Notes: Looking for early knockout
Players acknowledge significance of winning first two at home
CHICAGO -- Willie Harris walked out of the White Sox training room Monday afternoon with a towel wrapped around his neck, looking like a fighter ready for a big title bout.
When a television reporter asked him if he was preparing to go for the championship, Harris quickly turned the question into a response relating to the American League Championship Series.
"It's going to be a heavyweight fight, starting tomorrow night at the Cell," said Harris with a smile.
That ALCS battle began Tuesday night in Chicago, but the White Sox had their opponents from Anaheim staggered before the first pitch even was thrown. The Angels traveled from New York to Anaheim to Chicago in less than 48 hours and then arrived for the ALCS without the services of ace hurler Bartolo Colon, the frontrunner to win the American League Cy Young award.
Ozzie Guillen's squad has been as opportunistic as any in baseball during the 2005 campaign, taking even the smallest opportunity and turning it into a great advantage. So, the White Sox entered Tuesday night realizing two wins in Chicago could lead to a knockout of the Angels before the fight ever really begins.
"We like the feeling of the way it happened with Boston," said White Sox hitting coach Greg Walker of winning the first two games at home in the Division Series. "We liked the feeling of winning those two games early. We got the feel for doing it, and want to do it again, starting today. You would rather work out in front, obviously."
The White Sox were the best road team in baseball during the regular season, and won two of their four regular-season contests played in Anaheim. Just the same, they would rather establish early control against a solid team such as the Angels, keeping them down even when they get their legs back under them out West.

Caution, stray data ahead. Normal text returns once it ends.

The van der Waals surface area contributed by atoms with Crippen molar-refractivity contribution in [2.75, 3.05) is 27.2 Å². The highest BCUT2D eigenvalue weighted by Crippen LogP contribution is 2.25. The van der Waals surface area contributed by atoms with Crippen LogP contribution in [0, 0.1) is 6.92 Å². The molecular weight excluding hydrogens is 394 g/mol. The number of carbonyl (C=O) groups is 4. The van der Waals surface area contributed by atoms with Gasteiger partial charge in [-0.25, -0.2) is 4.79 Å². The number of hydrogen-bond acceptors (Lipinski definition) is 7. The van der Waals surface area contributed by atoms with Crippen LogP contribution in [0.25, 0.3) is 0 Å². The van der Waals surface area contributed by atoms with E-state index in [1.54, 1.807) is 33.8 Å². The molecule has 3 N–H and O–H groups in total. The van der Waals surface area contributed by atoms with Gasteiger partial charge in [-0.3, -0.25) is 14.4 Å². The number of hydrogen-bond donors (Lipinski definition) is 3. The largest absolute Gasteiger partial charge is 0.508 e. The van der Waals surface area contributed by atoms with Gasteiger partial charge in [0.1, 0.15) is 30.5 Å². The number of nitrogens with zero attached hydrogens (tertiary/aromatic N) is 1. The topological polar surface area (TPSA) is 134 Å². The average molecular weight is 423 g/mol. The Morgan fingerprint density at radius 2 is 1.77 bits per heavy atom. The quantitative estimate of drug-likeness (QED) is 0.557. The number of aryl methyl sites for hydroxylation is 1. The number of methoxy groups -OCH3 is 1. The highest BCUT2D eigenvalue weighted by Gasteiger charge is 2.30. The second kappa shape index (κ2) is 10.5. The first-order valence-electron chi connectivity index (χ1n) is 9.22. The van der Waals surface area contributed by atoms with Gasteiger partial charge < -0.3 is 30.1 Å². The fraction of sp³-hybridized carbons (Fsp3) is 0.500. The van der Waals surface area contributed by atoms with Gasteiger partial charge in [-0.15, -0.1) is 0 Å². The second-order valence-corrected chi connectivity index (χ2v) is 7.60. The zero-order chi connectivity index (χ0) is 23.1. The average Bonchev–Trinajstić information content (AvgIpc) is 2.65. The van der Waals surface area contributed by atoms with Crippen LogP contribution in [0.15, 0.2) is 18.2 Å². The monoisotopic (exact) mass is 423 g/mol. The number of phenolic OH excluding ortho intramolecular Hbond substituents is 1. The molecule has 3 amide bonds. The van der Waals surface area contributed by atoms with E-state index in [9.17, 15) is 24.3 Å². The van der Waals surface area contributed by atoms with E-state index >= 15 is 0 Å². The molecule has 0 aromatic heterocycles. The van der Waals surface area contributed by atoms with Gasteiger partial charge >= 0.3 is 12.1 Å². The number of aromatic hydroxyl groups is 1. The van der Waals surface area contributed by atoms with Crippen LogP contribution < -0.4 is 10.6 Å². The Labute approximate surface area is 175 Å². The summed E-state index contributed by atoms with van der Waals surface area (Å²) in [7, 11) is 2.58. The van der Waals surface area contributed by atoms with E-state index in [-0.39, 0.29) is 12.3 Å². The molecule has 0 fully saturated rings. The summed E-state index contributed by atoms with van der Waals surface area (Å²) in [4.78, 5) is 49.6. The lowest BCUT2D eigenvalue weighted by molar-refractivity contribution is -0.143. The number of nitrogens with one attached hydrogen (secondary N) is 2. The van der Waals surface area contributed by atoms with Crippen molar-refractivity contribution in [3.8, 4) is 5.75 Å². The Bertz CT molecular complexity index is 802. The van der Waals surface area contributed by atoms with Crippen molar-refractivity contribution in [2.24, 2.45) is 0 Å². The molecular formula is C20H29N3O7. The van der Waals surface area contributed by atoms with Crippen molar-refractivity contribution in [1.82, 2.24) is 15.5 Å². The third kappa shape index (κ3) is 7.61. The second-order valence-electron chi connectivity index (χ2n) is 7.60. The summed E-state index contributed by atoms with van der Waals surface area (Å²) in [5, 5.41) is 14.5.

"Getting these first two games would be huge," White Sox closer Bobby Jenks said. "If we can jump on them early, we have a great chance."
Doctor, doctor: Frank Thomas made it clear last week that he wasn't returning to California for the next examination on the latest navicular fracture in his left ankle until the White Sox either won the World Series or were eliminated from the postseason. But the Angels made it possible for Thomas to move that appointment up a few weeks.
Dr. Richard Ferkel, who performed the original surgery on Thomas' ankle one year ago, will examine Thomas on Thursday in Los Angeles when the White Sox move to Anaheim for the three middle games of this series. Prior to the start of the Division Series with Boston, Thomas broke down the matchup as a battle of great hitting against great pitching. But he quickly added that the White Sox hitting was stronger than Boston's pitching, which ultimately would make the difference.
So, what is Thomas' prognostication in regard to the ALCS against the Angels? He sees a battle of like forces.
"They are a very similar team to us," said Thomas of the Angels. "I don't know if their [starting pitchers] are quite as good, but it will be a very competitive series."